Maybe we should all go back to the 1970s. I suppose I could get used to bell-bottoms. My ankles could use more room after years of these skinny jeans. I bring this up because according to a recent report from the Center for American Progress, American families worked an average of 11 hours more per week between 2006 and 2008 than they did between 1977 and 1979. The traditional 40-hour work week is now considered a part-time schedule by many top level doctors, lawyers and other professionals.
Many people now work more than 50 hours per week. For professional women, the jump in work hours in the last 30 years is significant. Now 14.4% work over 50 hours, which is up from 6.1% in the late 70′s. Men in professional and managerial positions came in at 37.9% which was up from 34% in the late 1970′s.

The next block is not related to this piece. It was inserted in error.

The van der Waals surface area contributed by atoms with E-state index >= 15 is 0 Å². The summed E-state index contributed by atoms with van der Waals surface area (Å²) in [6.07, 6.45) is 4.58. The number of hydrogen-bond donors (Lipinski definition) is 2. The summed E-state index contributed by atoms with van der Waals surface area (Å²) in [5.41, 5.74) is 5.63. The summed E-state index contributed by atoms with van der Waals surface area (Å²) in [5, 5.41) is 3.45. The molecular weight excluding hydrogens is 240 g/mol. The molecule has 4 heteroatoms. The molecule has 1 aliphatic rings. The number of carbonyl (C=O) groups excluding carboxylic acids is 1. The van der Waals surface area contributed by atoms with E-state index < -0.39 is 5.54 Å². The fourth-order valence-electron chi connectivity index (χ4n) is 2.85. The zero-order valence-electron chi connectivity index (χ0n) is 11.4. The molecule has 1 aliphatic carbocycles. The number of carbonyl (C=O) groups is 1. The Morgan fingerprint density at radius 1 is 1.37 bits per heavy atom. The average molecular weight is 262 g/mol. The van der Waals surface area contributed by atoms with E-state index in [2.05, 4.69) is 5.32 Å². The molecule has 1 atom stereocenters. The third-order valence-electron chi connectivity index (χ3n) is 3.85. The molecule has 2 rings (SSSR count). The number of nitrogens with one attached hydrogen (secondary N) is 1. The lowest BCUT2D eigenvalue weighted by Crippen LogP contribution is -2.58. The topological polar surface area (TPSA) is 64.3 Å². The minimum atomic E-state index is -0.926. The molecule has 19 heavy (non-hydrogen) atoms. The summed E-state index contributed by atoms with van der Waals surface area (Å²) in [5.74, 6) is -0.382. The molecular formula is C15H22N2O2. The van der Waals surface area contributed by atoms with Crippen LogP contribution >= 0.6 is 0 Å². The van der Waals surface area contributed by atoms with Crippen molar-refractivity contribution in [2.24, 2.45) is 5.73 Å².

So now, not only are we working more but we are also not getting compensated for these extra hours. According to The Huffington Post’s assessment of the study, “upper class wages have increased 7%over the same time period, which reflects the trend of longer hours resulting in disproportionately higher wages while wages for those working 40 hours a week have largely stayed the same.”
Pressure on women professionals has been especially prevalent in the last few years, according to the study.